Recognizing the inequities that L.A.’s youth of color face, Bold Vision developed a framework that could guide systems change and power building efforts to transform L.A. County into a community where youth of color thrive.
The status quo in L.A. County is failing our youth of color (Black, Native America & Indigenous, Latinx, Asian, and Pacific Islander youth). Many of the systems meant to support youth of color fall short of their mission – at best – and often punish youth – at worst. As a result, L.A.’s youth of color experience persistent inequities that get in the way of them meeting their fullest potential.
Grounded in the principle that communities closest to the problems are the ones best suited to develop solutions, Bold Vision started with a robust community engagement process, which was guided by a Community Council comprised of 13 BIPOC-led youth serving organizations.
During the process, Bold Vision engaged over 140 organizations that helped to develop potential areas of focus, critical policy issues, and strategies for creating system change. In addition, a Research and Methods Table of experts conducted research and data analysis to support the development of a set of indicators for ongoing tracking progress through the life of the Bold Vision initiative. Bold Vision also convened experts on immigration, health, disability, and LGBTQIA+ issues, and hosted listening and learning sessions with members representing Black, Pacific Islander, and Native communities to ensure critical populations and needs were represented in the final report. Most importantly, Bold Vision engaged youth throughout the process, including hosting youth focus groups, conducting interviews, and facilitated virtual youth convenings to ground-truth our efforts and understand what youth of color were experiencing.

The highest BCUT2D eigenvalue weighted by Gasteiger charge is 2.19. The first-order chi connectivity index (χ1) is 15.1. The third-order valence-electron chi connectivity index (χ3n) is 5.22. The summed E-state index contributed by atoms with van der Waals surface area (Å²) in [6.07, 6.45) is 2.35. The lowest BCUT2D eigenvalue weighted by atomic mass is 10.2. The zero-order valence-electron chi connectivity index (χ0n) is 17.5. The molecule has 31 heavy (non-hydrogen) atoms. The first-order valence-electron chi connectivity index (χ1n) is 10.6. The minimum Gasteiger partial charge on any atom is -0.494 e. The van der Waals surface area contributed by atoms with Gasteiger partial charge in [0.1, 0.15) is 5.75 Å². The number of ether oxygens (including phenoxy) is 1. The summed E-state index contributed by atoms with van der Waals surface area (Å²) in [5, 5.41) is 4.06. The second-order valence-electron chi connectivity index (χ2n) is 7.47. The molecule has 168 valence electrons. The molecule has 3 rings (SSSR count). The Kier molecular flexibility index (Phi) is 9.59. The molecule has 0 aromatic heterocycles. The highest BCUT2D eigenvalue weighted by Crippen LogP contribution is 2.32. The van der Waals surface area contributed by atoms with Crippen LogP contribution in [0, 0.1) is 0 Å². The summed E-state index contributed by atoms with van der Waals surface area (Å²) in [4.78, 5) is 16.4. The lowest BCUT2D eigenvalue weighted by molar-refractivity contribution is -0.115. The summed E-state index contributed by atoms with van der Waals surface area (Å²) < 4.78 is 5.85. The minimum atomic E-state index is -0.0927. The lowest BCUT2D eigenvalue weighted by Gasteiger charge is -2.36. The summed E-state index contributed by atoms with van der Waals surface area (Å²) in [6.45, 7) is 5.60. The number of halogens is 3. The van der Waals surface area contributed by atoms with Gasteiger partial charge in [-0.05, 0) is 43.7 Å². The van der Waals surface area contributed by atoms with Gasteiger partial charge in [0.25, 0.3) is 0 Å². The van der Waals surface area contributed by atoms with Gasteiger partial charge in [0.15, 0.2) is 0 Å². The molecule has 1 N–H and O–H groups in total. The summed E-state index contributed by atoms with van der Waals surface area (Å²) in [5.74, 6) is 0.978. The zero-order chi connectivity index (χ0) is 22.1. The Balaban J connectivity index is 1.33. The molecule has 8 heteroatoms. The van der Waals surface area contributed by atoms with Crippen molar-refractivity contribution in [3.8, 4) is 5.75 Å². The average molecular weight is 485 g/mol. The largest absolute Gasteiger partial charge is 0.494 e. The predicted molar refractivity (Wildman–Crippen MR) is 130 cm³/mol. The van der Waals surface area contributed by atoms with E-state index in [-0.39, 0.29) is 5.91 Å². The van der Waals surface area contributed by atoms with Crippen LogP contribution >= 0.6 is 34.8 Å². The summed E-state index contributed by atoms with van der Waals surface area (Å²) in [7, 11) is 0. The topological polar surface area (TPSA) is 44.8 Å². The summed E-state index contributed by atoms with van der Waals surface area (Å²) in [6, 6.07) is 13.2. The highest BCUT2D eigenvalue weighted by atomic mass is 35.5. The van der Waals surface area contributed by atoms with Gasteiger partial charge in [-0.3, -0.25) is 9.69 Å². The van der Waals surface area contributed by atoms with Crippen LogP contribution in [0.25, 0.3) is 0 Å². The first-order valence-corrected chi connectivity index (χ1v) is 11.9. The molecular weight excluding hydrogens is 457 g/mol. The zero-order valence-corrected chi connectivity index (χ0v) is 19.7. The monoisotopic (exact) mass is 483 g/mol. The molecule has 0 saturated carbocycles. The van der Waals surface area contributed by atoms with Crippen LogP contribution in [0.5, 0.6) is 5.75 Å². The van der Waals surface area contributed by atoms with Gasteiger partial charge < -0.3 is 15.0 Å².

The community engagement process resulted in an extensive list of potential policy recommendations. From this broad set of policies, youth of color selected their priorities, which the Community Council adopted, with a final few additions. The policies in turn encompass multiple strategies, which are specific proposals for how to change public systems. The final policy and strategy recommendations are included in a Bold Vision final report that presents a racial equity road map that lays out these recommendations within a conceptual guiding framework.